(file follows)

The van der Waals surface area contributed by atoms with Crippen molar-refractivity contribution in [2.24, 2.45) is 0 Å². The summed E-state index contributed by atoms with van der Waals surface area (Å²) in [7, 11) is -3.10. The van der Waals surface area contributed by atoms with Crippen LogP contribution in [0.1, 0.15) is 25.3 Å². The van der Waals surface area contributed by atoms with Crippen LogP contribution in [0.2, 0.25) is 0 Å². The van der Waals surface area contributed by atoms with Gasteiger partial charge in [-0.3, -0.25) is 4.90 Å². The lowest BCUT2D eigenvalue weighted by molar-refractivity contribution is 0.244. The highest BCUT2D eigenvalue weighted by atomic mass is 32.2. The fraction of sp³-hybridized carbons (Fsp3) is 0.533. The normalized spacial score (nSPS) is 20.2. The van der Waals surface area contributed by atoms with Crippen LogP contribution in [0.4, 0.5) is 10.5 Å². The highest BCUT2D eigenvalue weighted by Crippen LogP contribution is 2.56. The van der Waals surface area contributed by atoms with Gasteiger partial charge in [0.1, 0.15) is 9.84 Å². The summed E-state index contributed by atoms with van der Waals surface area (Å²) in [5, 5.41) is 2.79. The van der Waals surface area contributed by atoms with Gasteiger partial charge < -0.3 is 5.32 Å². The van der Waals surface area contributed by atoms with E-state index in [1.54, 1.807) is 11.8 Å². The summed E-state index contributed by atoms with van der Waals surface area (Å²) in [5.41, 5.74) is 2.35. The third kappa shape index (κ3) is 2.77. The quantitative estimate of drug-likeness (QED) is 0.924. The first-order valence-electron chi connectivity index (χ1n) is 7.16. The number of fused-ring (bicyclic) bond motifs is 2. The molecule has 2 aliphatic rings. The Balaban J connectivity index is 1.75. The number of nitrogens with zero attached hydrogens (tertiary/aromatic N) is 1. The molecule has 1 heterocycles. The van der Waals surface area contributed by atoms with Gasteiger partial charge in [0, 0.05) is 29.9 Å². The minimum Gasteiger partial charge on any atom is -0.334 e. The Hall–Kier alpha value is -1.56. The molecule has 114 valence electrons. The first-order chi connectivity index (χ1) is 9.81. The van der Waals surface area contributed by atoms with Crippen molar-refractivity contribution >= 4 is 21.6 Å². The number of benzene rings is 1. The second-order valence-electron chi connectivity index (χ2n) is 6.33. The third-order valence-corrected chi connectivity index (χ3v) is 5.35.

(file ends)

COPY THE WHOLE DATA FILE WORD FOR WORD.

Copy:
The van der Waals surface area contributed by atoms with Crippen molar-refractivity contribution in [2.24, 2.45) is 0 Å². The summed E-state index contributed by atoms with van der Waals surface area (Å²) in [7, 11) is -3.10. The van der Waals surface area contributed by atoms with Crippen LogP contribution in [0.1, 0.15) is 25.3 Å². The van der Waals surface area contributed by atoms with Crippen LogP contribution in [0.2, 0.25) is 0 Å². The van der Waals surface area contributed by atoms with Gasteiger partial charge in [-0.3, -0.25) is 4.90 Å². The lowest BCUT2D eigenvalue weighted by molar-refractivity contribution is 0.244. The highest BCUT2D eigenvalue weighted by atomic mass is 32.2. The fraction of sp³-hybridized carbons (Fsp3) is 0.533. The normalized spacial score (nSPS) is 20.2. The van der Waals surface area contributed by atoms with Crippen LogP contribution in [0.4, 0.5) is 10.5 Å². The highest BCUT2D eigenvalue weighted by Crippen LogP contribution is 2.56. The van der Waals surface area contributed by atoms with Gasteiger partial charge in [0.1, 0.15) is 9.84 Å². The summed E-state index contributed by atoms with van der Waals surface area (Å²) in [5, 5.41) is 2.79. The van der Waals surface area contributed by atoms with Gasteiger partial charge < -0.3 is 5.32 Å². The van der Waals surface area contributed by atoms with E-state index in [1.54, 1.807) is 11.8 Å². The summed E-state index contributed by atoms with van der Waals surface area (Å²) in [5.41, 5.74) is 2.35. The third kappa shape index (κ3) is 2.77. The quantitative estimate of drug-likeness (QED) is 0.924. The first-order valence-electron chi connectivity index (χ1n) is 7.16. The number of fused-ring (bicyclic) bond motifs is 2. The molecule has 2 aliphatic rings. The Balaban J connectivity index is 1.75. The number of nitrogens with zero attached hydrogens (tertiary/aromatic N) is 1. The molecule has 1 heterocycles. The van der Waals surface area contributed by atoms with Gasteiger partial charge in [0, 0.05) is 29.9 Å². The minimum Gasteiger partial charge on any atom is -0.334 e. The Hall–Kier alpha value is -1.56. The molecule has 114 valence electrons. The first-order chi connectivity index (χ1) is 9.81. The van der Waals surface area contributed by atoms with Crippen molar-refractivity contribution >= 4 is 21.6 Å². The number of benzene rings is 1. The second-order valence-electron chi connectivity index (χ2n) is 6.33. The third-order valence-corrected chi connectivity index (χ3v) is 5.35.